• “Hannibal has honestly done what he believes is best for you” oh yeah, right.
  • Hannibal clearly underestimated Bedelia Du Maurier as he expected her to be at home, but she’s a clever lady and luckily already high tailed it outta there. He put on his plastic murder suit for nothing.

Hannibal S02E01 ‘Kaiseki’ Review/Recap

Hannibal is now airing in the UK Tuesdays 10pm on Sky Living.

Hannibal season two has finally graced the scene in the UK and is kicking off to a flying start. The opening begins with some brutal hand to hand combat between Jack and Hannibal, the latter using some rather unconventional weapons including a pepper mill and a fridge door to gain the upper hand, the scene ends with Jacks life hanging in the balance, my guess is he’ll survive, I couldn’t imagine Bryan Fuller killing off such an important character (in relation to the books) but who knows!



This fight was spectacular; it really gives us an idea of how powerful Hannibal actually is.

Although Will is currently being held in the Baltimore State Hospital for the Criminally Insane he actually is in a better place he has more clarity, the fact that his brain is not “on fire” anymore is certainly helpful. Several times we see Will fishing in tranquillity, looking inside himself to figure out what actually happened to him and being in a mental institution is certainly giving him time to do so.

Alana Bloom feels that it is Jack Crawford’s fault that will’s life is ruined due to him pushing too hard, Bloom has filed a report with these accusations. Due to this report there will now be in internal investigation focusing on Jack. Bloom is one of the few who currently sticks by Will, yet she is still unwilling to believe that someone else could have committed these murders but wishes to help him establish a case for himself that it wasn’t truly his fault due to his mental state.

Hannibal goes to see Will (at Will’s request) who tells him “my inner voice sounds like you, I can’t get you out of my head” Hannibal tries to relate this to their “friendship” but Will quickly dismisses this as “the light from friendship won’t reach us for a million years” so they are certainly not friends in Wills opinion, and it’s understandable. Will promises that there “will be a reckoning” once he remembers what has been done to him.

Will Graham has now been “replaced” by Hannibal, he is now profiling on the new case which I found a little bit odd, I don’t see him as a Will Graham really but for now it I’ll go along with it. He talks about these circumstances with Bedelia Du Maurier stating “I got to be Will Graham today”, sounding a little bit too happy with the idea of stepping into his shoes.



Beverly Katz goes to see Will, this is not a social visit, she believes that he can help with a tricky case they are currently working on. He identifies the motive of the killer by quickly looking at the pictures of the victims, sorting them and labelling it a “colour Platte”. I like that Katz was chosen to go see Will, she clearly still appreciates and trusts his input to go to him even if she’s unsure how she feels seeing him.

Another important aspect of this episode is the flashback in which Will realised how Hannibal gruesomely force-fed him Abigail Hobbs ear. It was interesting to have some clarity on how the ear ended up where it did in season one, as it was one of the main pieces of evidence which originally landed Will where he currently is. At least he now remembers something, the only problem now is getting someone to believe him, no one seems eager to do that just yet.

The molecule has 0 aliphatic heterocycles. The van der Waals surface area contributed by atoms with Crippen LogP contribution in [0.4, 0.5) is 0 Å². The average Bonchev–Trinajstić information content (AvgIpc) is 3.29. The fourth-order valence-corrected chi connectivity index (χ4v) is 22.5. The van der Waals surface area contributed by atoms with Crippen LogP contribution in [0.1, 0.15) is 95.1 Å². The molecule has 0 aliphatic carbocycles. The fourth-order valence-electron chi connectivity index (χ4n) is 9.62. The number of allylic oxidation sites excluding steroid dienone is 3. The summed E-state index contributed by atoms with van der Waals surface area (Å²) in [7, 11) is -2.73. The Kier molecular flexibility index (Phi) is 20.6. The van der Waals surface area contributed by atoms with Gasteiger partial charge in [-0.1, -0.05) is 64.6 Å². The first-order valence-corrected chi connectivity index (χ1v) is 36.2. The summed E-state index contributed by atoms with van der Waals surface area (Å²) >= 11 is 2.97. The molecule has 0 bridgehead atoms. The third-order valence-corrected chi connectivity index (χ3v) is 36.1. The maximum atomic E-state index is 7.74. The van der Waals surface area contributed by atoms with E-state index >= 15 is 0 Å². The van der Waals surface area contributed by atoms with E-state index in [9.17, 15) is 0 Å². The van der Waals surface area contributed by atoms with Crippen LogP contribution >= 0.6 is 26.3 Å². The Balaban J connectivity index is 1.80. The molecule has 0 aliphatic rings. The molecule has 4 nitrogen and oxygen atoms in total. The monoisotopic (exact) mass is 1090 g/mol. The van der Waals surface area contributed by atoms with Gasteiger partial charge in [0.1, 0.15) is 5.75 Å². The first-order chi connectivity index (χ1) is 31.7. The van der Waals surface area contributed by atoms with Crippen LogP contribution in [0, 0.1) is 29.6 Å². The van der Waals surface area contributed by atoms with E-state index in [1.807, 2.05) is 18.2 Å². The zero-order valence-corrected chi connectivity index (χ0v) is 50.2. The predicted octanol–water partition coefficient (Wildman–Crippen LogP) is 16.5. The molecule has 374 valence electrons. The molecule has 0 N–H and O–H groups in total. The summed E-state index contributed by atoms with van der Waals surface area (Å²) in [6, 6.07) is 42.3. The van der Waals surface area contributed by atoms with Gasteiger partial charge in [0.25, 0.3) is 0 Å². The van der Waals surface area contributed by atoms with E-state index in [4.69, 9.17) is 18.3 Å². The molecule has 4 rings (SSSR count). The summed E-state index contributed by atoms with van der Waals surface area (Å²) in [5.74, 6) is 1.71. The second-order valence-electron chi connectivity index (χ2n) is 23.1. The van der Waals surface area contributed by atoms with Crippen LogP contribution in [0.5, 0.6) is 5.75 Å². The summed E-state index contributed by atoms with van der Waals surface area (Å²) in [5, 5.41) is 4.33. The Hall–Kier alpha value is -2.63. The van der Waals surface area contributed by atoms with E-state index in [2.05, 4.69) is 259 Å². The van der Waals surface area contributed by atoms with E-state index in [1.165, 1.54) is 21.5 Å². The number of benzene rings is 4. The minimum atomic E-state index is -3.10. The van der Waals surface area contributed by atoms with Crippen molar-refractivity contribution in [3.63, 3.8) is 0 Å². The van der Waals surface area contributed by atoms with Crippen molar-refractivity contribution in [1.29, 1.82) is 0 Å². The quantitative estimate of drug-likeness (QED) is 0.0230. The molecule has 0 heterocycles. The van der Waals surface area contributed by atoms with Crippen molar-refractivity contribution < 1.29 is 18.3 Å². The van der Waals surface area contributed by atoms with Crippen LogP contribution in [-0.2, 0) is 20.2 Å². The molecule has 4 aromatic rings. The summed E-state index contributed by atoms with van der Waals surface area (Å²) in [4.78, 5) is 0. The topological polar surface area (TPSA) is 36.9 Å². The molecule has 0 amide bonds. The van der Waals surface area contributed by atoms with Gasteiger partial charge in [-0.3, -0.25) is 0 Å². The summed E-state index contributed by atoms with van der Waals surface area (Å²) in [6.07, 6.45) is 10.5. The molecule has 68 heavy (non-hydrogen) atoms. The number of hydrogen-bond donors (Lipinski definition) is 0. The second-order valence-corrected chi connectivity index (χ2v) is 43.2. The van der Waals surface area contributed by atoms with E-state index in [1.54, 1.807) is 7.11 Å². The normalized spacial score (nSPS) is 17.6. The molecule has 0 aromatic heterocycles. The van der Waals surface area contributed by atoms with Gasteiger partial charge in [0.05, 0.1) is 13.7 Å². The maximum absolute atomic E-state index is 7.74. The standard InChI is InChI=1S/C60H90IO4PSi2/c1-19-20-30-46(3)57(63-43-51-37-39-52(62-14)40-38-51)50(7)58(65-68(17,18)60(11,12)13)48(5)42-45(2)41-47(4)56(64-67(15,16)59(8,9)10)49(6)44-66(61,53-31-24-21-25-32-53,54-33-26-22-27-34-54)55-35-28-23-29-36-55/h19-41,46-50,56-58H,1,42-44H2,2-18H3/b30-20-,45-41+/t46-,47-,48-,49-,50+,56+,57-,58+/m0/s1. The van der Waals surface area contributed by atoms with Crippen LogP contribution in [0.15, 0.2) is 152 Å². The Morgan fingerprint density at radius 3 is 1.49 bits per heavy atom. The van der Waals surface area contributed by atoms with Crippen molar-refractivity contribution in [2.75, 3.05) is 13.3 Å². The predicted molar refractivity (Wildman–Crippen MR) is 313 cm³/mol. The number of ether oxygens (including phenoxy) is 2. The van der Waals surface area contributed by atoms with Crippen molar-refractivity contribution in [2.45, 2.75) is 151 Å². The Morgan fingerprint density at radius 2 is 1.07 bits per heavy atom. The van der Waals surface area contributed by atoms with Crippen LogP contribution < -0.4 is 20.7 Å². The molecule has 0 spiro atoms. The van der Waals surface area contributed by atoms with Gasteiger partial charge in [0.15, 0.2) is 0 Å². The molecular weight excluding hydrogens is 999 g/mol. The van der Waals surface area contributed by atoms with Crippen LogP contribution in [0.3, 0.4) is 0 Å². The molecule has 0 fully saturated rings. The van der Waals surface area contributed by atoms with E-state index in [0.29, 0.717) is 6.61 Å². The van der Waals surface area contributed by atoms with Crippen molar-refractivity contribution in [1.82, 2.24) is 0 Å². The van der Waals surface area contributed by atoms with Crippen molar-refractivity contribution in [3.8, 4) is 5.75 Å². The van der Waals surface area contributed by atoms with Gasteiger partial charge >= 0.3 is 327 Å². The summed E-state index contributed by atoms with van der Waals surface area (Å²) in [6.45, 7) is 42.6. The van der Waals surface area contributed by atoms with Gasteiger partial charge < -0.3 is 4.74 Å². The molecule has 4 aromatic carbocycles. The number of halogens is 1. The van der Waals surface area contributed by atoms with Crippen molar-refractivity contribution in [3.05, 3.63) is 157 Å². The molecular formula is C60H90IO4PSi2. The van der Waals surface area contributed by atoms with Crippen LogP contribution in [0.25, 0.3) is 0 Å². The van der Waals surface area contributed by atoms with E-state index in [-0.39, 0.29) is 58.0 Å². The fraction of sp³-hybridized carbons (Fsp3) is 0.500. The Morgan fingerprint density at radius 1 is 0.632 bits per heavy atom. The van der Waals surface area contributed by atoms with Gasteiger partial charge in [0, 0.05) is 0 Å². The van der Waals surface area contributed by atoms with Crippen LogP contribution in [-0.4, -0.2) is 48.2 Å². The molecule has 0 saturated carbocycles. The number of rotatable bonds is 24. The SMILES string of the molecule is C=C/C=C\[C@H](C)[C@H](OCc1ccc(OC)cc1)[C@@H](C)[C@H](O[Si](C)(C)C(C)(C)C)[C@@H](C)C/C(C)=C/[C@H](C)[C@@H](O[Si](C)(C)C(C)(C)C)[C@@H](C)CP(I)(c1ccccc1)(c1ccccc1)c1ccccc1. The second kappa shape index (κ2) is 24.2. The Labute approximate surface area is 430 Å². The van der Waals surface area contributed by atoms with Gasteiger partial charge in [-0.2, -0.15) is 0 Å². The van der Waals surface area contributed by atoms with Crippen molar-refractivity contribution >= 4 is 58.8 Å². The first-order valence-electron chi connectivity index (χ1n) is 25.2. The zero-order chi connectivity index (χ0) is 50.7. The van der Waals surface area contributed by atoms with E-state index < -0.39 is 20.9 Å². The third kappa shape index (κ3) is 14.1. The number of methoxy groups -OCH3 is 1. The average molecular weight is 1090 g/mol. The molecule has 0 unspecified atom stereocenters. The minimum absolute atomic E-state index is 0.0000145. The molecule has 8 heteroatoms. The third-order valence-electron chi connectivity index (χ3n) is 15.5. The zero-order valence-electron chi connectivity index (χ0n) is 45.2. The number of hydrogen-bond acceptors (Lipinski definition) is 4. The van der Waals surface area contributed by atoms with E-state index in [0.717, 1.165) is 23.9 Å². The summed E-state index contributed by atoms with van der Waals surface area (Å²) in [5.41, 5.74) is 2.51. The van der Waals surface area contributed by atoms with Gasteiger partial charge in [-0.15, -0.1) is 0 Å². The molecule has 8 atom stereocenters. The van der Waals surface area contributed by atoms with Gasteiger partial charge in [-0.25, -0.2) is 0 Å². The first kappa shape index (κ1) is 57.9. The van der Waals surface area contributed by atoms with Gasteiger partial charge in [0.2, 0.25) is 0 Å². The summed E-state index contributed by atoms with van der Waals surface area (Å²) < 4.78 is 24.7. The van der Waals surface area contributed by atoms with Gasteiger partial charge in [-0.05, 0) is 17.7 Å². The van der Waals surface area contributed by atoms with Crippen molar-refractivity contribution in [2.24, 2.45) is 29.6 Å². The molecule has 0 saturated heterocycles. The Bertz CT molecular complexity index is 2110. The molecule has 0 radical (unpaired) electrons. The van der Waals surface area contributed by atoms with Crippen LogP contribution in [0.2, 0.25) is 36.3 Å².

The episode ends showing us the killer’s newest victim who has managed to survive an intended drug overdose and has woken up after being sewn into the “colour palette” as Will named it.

The weeks the follow should give us a better idea of Hannibal and what his “end game” could possibly be, although he’s a hard nut to crack and his motives are not always what they seem, but you can clearly see that he’s missing Will and his company and the ability to manipulate him. Although considering the circumstances I can’t imagine Will feeling the same. And there’s now a ticking clock, at the end of the season we shall understand fully the confrontation between Jack and Hannibal and how that situation managed to unfold.



  •  The scene where Alana takes the dogs for a jog was nice to see.
  • When will they realise that Hannibal is just making jokes at their incapability to see what’s right in front of them? I.e. – “I never feel guilty eating anything” or “in that case you are dining with a psychopathic murderer”. Trololol.
  • Hannibal keeping his appointment slot open for will as if he’s going to walk through the door. Someone’s looking a bit lonely.
  • Winston going “home”, looking for Will.


Hannibal Season one review (2013)


This TV show introduces us to a Hannibal which had been previously unexplored, the events before Manhunter and Silence of the Lambs. Dr Hannibal Lecter has been brought in to help a struggleing Will Graham, to assist him in keeping stable. Graham is a profiler with a unique ability to step into the mind of a killer, which slowly starts to take its toll, causing him to often rely on Hannibal and his counselling which is questionable from what we know of Dr Lecter.

Mads Mikkelsen’s Hannibal is an extremely intriguing character; he has the ability to manipulate the people around him whilst managing to keep them from suspecting him. Seeing Hannibal before his capture is certainly interesting, he is of course a cannibal but the programme seems more focused on his relationship with Will Graham portrayed by Hugh Dancy, a fragile FBI consultant thrust into the deep end. It’s hard not to feel sorry for Will, his lack of social interactions cause him to be a lonely man who is separated from people in general, living with only his collection of stray dogs for company.


Hannibal is beautifully filmed; the camera work is fantastic with subdued and faded shades used alongside deep over saturated reds which really stand out against the whites and the dull hues, showing the gritty world these characters are in.


The show is not rushed, which is something that really makes this programme worth a watch, every moment is filmed with fantastic attention to detail from showing the remnants of a recent crime scene to showing the close ups of intricate objects. Making Hannibal pleasing and satisfying to watch and in my opinion, quite possibly one of the best programmes of 2013.

Hannibal season one is available to buy now and season two airs February 28th